On the second Wednesday of every month at 7:30 p.m., members of the Prior Lake Snowmobile Association (PLSA) meet in the basement of the local VFW on Main Street.

Occasionally a member or two will sip an adult beverage as the evening's proceedings begin.

"Fact is, we do most of our work when there's not a snowflake on the ground," said PLSA President Tom Schutz. "We have a long list agenda of items to plan for and take care of, but we try to keep the meetings short. Very few go more than an hour."

Minnesota's much-anticipated snowmobiling season is just beginning, but for members of the PLSA and other state groups like it, their volunteer work — from trail maintenance and grooming to hosting educational events for new snowmobilers — runs year-round. But you won't hear complaints from Schutz or other group members.

"We all share a common passion: snowmobiling," said Schutz, 55. "We volunteer a lot of our time, but it's all worth it when the snow flies. Right now we're just hoping to get some snow. It will be a long winter if we don't."

Minnesota is the envy of many snowmobiling states because it has roughly 22,000 miles of public trails, the vast majority of which (about 21,000) are maintained and groomed by local groups and their volunteers. Most state groups are affiliated with Minnesota United Snowmobilers Association (MnUSA), which has roughly 11,000 members and was formed in 1978 to "protect, preserve and promote" snowmobiling throughout the state. Many say the public trail system and the MnUSA's advocacy have greatly enhanced Minnesota's snowmobiling culture and popularity.

"We wouldn't have this great snowmobiling tradition in Minnesota if it weren't for our volunteer groups and the work they do with our public trails," said Bruce Lawrence, recreational vehicle coordinator with the Minnesota Department of Natural Resource's Division of Enforcement. "These volunteers really care about their sport. And their work benefits snowmobilers who aren't affiliated with a group."

One of the biggest challenges facing volunteer groups such as PLSA is recruiting new members. Consider: Last year Minnesota registered 268,000 snowmobiles, of which roughly 51,000 were in the metro area. Of those, about 4,500 were registered in Scott County, which has four MnUSA groups (in Prior Lake, Belle Plaine, Shakopee and Savage) and maintains 258 miles of public trails. Yet county membership sits at about 182.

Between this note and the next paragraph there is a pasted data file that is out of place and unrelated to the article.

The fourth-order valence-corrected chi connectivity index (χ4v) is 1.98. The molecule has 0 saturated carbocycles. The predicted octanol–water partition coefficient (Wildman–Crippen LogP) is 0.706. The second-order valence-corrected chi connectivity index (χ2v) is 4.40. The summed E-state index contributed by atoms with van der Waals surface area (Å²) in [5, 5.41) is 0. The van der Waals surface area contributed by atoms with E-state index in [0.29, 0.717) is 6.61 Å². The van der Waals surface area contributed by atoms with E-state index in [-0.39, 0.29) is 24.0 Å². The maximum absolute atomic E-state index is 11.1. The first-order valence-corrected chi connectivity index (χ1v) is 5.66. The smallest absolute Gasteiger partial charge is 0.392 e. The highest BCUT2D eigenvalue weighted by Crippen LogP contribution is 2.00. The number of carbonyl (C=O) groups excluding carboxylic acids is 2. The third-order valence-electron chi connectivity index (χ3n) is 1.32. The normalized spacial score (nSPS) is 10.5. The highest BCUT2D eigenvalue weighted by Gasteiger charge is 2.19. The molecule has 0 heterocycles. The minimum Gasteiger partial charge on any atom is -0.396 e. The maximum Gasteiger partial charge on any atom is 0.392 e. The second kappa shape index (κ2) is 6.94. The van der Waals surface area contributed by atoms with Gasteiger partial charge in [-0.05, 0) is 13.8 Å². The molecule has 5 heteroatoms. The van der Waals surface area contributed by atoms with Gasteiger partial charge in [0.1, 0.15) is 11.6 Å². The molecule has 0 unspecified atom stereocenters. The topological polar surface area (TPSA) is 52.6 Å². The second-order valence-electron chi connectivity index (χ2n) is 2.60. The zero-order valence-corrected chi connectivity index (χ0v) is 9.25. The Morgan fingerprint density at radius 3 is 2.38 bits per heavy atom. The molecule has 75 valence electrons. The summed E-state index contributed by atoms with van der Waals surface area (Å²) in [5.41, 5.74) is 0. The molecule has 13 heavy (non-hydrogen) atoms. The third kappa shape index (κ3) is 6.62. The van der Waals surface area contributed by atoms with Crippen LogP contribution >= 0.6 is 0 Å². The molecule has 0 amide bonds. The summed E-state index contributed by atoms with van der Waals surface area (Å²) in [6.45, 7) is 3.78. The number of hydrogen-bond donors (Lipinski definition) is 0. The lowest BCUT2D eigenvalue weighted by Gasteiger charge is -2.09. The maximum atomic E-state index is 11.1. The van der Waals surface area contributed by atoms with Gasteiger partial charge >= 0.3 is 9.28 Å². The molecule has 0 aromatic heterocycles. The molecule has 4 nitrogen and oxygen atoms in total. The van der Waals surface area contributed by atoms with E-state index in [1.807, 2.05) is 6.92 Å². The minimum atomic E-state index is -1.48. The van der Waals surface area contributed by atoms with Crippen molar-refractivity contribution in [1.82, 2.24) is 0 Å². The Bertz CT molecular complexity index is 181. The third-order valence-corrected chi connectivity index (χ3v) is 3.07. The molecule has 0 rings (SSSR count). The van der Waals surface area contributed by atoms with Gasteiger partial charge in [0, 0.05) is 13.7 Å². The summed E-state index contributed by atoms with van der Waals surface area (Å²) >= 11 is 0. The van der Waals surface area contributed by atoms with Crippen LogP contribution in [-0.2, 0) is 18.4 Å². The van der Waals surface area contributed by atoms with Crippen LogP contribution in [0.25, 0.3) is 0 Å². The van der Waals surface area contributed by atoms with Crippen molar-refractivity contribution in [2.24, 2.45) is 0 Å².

"We live in one of the fastest-growing regions of the state, but our membership is getting smaller and older," said Schutz, who recently wrote an op-ed for the local weekly newspaper as part of PLSA's annual recruitment drive. "That's starting to become a problem."

To illustrate, Schutz said PLSA was founded in 1970 when Prior Lake's population was 4,127. The group quickly amassed 175 members. In 2013, by contrast, Prior Lake's population had swelled to roughly 22,000, while membership had decreased to 60.

"This year we have 69 members, and most of them are 50 or over," said Schutz. "Some of our guys are getting a little burned out. We definitely could use some new blood. It's frustrating that we can't get more people interested in our club, but we'll keep trying. There's plenty to do."

Schutz said group members across Scott County spend the bulk of their volunteer time working with private landowners on acquiring riding easements for the public trail. Once the trail's established, signage and fencing must be put up. Just recently, PLSA members finished construction on an unsafe bridge south of Prior Lake.

"Our mandate is to provide safe trails and to take care of our landowners," said Schutz, adding that the Scott County groups host a landowner appreciation banquet every July and attendance often exceeds 600 landowners. "The biggest threat to snowmobiling in this area comes from riders who ignore established trail boundaries. That's the fastest way to lose an easement."

Terry Hutchinson, 66, is the past president of MnUSA and a current PLSA member. An avid snowmobiler who annually travels to Colorado, Montana and Wyoming to sled, Hutchinson testifies regularly at the state legislature about all things snowmobiling.

"I think we have fewer members because snowmobiling is more expensive than it used to be and because kids and their parents are so busy with school-related activities," he said. "New snowmobiles can run $14,000 to $15,000, and that's a lot of money for most people. In general, kids nowadays don't have an attachment to the outdoors like my generation. All of that likely plays into why we have fewer members in this area."

To get more kids involved in snowmobiling, Hutchinson said the Scott County groups teamed up in April and started a new "youth" club. It's patterned after a program run by the Association of Wisconsin Snowmobile Clubs. The goal is to increase participation and hopefully club membership.

"If and when we get snow on the ground, we will schedule club rides for the kids," Hutchinson said. "Wisconsin has 3,000 members and right now we have 27. That's a good start."

Some youngsters, Hutchinson said, already have helped put up trail signs and fencing across Scott County.

"It's good to get them involved and show them what it takes to get this public trail system up and running," he said. "Hopefully they'll learn to love snowmobiling and become members."

As for Schutz, he hopes snowmobilers near Prior Lake attend a monthly meeting at the VFW.

"Let it be known we have a lot of fun, too," he said. "If we didn't, no one would volunteer their time."

Tori J. McCormick is a freelance outdoors writer living in Prior Lake. Reach him at torimccormick33@gmail.com.